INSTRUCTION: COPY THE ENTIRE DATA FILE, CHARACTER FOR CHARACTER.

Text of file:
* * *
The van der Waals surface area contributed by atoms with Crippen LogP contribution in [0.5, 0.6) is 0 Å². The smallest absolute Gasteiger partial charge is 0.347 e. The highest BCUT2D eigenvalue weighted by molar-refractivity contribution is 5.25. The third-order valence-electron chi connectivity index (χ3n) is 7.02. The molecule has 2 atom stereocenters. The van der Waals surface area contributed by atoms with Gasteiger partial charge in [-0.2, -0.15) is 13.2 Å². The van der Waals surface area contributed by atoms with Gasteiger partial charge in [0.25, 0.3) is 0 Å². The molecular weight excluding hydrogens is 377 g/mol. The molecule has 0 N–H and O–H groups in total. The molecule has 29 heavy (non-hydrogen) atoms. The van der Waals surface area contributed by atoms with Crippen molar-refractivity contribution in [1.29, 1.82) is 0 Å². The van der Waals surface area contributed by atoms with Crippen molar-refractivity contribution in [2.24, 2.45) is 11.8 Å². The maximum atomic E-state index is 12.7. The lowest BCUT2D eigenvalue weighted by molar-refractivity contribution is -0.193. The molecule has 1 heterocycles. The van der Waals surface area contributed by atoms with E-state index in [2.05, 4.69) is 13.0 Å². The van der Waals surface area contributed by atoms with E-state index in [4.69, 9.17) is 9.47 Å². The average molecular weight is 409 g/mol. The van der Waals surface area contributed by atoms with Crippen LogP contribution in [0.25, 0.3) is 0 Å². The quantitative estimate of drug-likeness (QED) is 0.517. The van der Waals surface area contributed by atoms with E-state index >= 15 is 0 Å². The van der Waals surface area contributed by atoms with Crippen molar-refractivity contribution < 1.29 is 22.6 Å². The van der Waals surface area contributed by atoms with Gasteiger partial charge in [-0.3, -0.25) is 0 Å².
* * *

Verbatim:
The van der Waals surface area contributed by atoms with Crippen LogP contribution in [0.5, 0.6) is 0 Å². The smallest absolute Gasteiger partial charge is 0.347 e. The highest BCUT2D eigenvalue weighted by molar-refractivity contribution is 5.25. The third-order valence-electron chi connectivity index (χ3n) is 7.02. The molecule has 2 atom stereocenters. The van der Waals surface area contributed by atoms with Gasteiger partial charge in [-0.2, -0.15) is 13.2 Å². The van der Waals surface area contributed by atoms with Gasteiger partial charge in [0.25, 0.3) is 0 Å². The molecular weight excluding hydrogens is 377 g/mol. The molecule has 0 N–H and O–H groups in total. The molecule has 29 heavy (non-hydrogen) atoms. The van der Waals surface area contributed by atoms with Crippen molar-refractivity contribution in [1.29, 1.82) is 0 Å². The van der Waals surface area contributed by atoms with Crippen molar-refractivity contribution in [2.24, 2.45) is 11.8 Å². The maximum atomic E-state index is 12.7. The lowest BCUT2D eigenvalue weighted by molar-refractivity contribution is -0.193. The molecule has 1 heterocycles. The van der Waals surface area contributed by atoms with E-state index in [2.05, 4.69) is 13.0 Å². The van der Waals surface area contributed by atoms with E-state index in [4.69, 9.17) is 9.47 Å². The average molecular weight is 409 g/mol. The van der Waals surface area contributed by atoms with Crippen LogP contribution in [0.25, 0.3) is 0 Å². The quantitative estimate of drug-likeness (QED) is 0.517. The van der Waals surface area contributed by atoms with E-state index >= 15 is 0 Å². The van der Waals surface area contributed by atoms with Crippen molar-refractivity contribution < 1.29 is 22.6 Å². The van der Waals surface area contributed by atoms with Gasteiger partial charge in [-0.3, -0.25) is 0 Å².